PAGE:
The History of Bosque Redondo: In 1862, as a result of the Civil War, Brigadier General James H. Carleton arrived in New Mexico at the head of the California Column, a force of 1,500 volunteers. Carleton was the protégé and longtime friend of General Edwin Vose Sumner (one of the highest-ranking officers in the Union Army at the time). He immediately assumed command of the Military Department of New Mexico, replacing General Edward Canby. Carleton arrived too late to have any significant role in defeating the Confederate invasion of New Mexico, a circumstance which greatly frustrated this ambitious officer. The California soldiers were kept in the West to guard against any renewed effort by the Confederates to capture the goldfields of Colorado or California by way of New Mexico. This meant that Carleton, as their commanding officer, was denied a more important role in the war being fought back east. Surveying his new command, Carleton decided that, if there were no Confederates to fight, then he should seek out new enemies to engage.
He had been stationed in New Mexico during the 1850s. In 1855, he scouted the site of a new fort that was established in the heart of the Mescalero Apache homeland. This new post was named Fort Stanton. Carleton knew that, if attacked, the Apache and Navajo would fiercely defend their families and their lands. In fact, he was counting on it. During the late summer and fall of 1862, he conceived plans for a series of military campaigns aimed at driving the Mescalero Apache, Navajo and other Native Americans from their homes. He claimed that he was forced to act in response to Indian depredations, and raids on the settlements in New Mexico certainly occurred from time to time. Such raids had occurred, off and on, for more than two hundred years.
However, Carleton’s plan of operation belies his claim of provocation. He sent his soldiers first to southern New Mexico for campaigns against the Mescalero (southeast) and Warm Spring Apache (southwest). Once those were largely complete, he proceeded to launch a major campaign against the Navajo (northwest) and finally in 1864 he attacked the Comanche (northeast). In other words, he deployed his forces in a series of campaigns that described a large clockwise circle around the frontiers of New Mexico. He initiated hostilities against the Apaches and Navajos, not vice versa. As soon as these campaigns were underway, he also established Fort Sumner on the banks of the Rio Pecos in eastern New Mexico. This fort would serve as a supply and control point for the Bosque Redondo Indian Reservation (1,600 square miles of sandstone mesas, thorny mesquite and short-grass prairie).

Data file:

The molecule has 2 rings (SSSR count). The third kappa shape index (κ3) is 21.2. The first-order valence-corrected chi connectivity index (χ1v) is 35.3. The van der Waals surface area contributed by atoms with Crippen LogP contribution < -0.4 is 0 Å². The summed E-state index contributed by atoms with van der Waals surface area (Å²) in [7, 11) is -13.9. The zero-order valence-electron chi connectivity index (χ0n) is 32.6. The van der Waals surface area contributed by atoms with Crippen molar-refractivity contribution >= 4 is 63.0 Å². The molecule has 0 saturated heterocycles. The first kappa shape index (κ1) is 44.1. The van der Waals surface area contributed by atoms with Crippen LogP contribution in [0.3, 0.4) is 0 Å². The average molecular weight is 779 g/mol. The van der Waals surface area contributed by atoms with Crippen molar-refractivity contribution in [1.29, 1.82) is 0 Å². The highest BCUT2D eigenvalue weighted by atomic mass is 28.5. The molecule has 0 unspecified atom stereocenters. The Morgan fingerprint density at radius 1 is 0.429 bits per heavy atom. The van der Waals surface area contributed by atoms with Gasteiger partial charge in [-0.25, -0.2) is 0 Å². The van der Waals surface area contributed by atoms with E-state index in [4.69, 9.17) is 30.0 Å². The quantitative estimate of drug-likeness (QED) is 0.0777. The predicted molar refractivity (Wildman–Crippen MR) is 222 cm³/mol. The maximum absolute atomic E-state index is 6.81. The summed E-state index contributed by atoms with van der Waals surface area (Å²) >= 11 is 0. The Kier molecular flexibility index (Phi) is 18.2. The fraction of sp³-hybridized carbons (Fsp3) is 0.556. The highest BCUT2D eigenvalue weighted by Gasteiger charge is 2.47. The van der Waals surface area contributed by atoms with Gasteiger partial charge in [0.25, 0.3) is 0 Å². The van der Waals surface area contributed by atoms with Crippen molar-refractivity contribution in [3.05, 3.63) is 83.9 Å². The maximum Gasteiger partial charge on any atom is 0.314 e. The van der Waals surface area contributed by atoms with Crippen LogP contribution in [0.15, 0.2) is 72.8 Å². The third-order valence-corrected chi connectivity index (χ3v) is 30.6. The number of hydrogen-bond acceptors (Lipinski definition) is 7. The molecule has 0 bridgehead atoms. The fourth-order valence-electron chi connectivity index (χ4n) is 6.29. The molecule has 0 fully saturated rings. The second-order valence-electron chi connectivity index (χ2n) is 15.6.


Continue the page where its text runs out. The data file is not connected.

On Sept. 27, 1862, General Carleton met with Colonel Christopher ‘Kit’ Carson at Fort Marcy in Santa Fe. Carleton informed Carson that his first priority was defeating the Mescalero Apache. He ordered Carson, with five companies of his First New Mexico Volunteers, to reoccupy Fort Stanton as soon as possible. At first, Carleton gave Carson free reign to conduct the campaign against the Mescaleros any way he wished as long as the Apaches were soundly beaten. Then, on his way south, Carson received written orders to pursue and kill all Apache men whenever and wherever they were found. He was to take women and children captive and have them taken to Fort Sumner.
Thus, New Mexico Volunteers, under Carson’s command, pursued, killed and captured the Apache wherever they went. Among those captured was a Mescalero Apache chief named Cadete, who was ushered to Santa Fe for peace talks. Cadete appealed to the general to end the campaign and expressed his strong desire for peace, but Carleton told Cadete that “if he desired to avoid a collision with our troops, he must withdraw his people, with all their effects, from the country occupied by the tribe and cease to have communications with it.” Further, he told Cadete that his troops would continue to attack the Mescaleros until they agreed to migrate to the new reservation he had planned at Bosque Redondo. Facing the threat of further punishment by Carson and his soldiers, Cadete submitted to Carleton’s terms and agreed to bring his people in to surrender.
The Mescalero Apache were the first Native Americans to arrive at Bosque Redondo. In January 1863 nearly 500 Mescalero Apache were forced to leave their homeland and driven into exile at Fort Sumner, 100 miles away. The Mescalero Apache were a nomadic society, who had occupied the mountains of southeastern New Mexico and western Texas for centuries. They traveled seasonally, harvesting wild plants and hunting wild game. But they had also cultivated small farms during the 1850s at the direction of their Indian Agent Dr. Michael Steck.
On Feb. 1, 1863, Carleton reported to Washington that “the Mescalero Apaches had been completely subdued.”
Having defeated the Apaches, General Carleton turned his attention to solving the “Navajo problem” and again enlisted the help of Kit Carson. The Navajos were large in number; their country was vast and physically challenging; and they had a legendary ability to evade their enemies. Carson knew that he would fail unless he had experienced guides and trackers familiar with Navajo ways. Thus, he employed 100 Utes as scouts and made use of Pueblo and Hopi auxiliaries in support of his operations.